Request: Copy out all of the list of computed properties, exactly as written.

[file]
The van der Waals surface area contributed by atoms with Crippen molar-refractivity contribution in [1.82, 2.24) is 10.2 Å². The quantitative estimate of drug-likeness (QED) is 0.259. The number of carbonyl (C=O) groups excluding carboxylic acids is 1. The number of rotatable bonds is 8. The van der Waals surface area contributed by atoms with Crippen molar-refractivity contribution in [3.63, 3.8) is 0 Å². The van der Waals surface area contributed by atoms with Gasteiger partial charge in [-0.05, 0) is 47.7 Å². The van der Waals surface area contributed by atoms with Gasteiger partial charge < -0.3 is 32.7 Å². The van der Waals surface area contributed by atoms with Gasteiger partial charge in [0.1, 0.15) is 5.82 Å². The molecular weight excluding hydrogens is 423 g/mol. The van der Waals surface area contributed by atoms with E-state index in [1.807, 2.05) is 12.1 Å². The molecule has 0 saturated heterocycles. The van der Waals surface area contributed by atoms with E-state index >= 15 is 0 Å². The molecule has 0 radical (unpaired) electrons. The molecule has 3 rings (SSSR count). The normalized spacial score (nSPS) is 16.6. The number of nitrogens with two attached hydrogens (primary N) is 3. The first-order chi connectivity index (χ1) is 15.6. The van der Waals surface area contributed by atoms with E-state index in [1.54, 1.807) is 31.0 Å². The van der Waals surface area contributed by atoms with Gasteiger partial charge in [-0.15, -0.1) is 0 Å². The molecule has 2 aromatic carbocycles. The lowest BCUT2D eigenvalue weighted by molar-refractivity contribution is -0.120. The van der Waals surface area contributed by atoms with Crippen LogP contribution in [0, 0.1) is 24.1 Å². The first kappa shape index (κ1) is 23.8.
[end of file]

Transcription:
The van der Waals surface area contributed by atoms with Crippen molar-refractivity contribution in [1.82, 2.24) is 10.2 Å². The quantitative estimate of drug-likeness (QED) is 0.259. The number of carbonyl (C=O) groups excluding carboxylic acids is 1. The number of rotatable bonds is 8. The van der Waals surface area contributed by atoms with Crippen molar-refractivity contribution in [3.63, 3.8) is 0 Å². The van der Waals surface area contributed by atoms with Gasteiger partial charge in [-0.05, 0) is 47.7 Å². The van der Waals surface area contributed by atoms with Gasteiger partial charge < -0.3 is 32.7 Å². The van der Waals surface area contributed by atoms with Gasteiger partial charge in [0.1, 0.15) is 5.82 Å². The molecular weight excluding hydrogens is 423 g/mol. The van der Waals surface area contributed by atoms with E-state index in [1.807, 2.05) is 12.1 Å². The molecule has 0 saturated heterocycles. The van der Waals surface area contributed by atoms with E-state index >= 15 is 0 Å². The molecule has 0 radical (unpaired) electrons. The molecule has 3 rings (SSSR count). The normalized spacial score (nSPS) is 16.6. The number of nitrogens with two attached hydrogens (primary N) is 3. The first-order chi connectivity index (χ1) is 15.6. The van der Waals surface area contributed by atoms with E-state index in [1.54, 1.807) is 31.0 Å². The van der Waals surface area contributed by atoms with Gasteiger partial charge in [-0.15, -0.1) is 0 Å². The molecule has 2 aromatic carbocycles. The lowest BCUT2D eigenvalue weighted by molar-refractivity contribution is -0.120. The van der Waals surface area contributed by atoms with Crippen LogP contribution in [0, 0.1) is 24.1 Å². The first kappa shape index (κ1) is 23.8.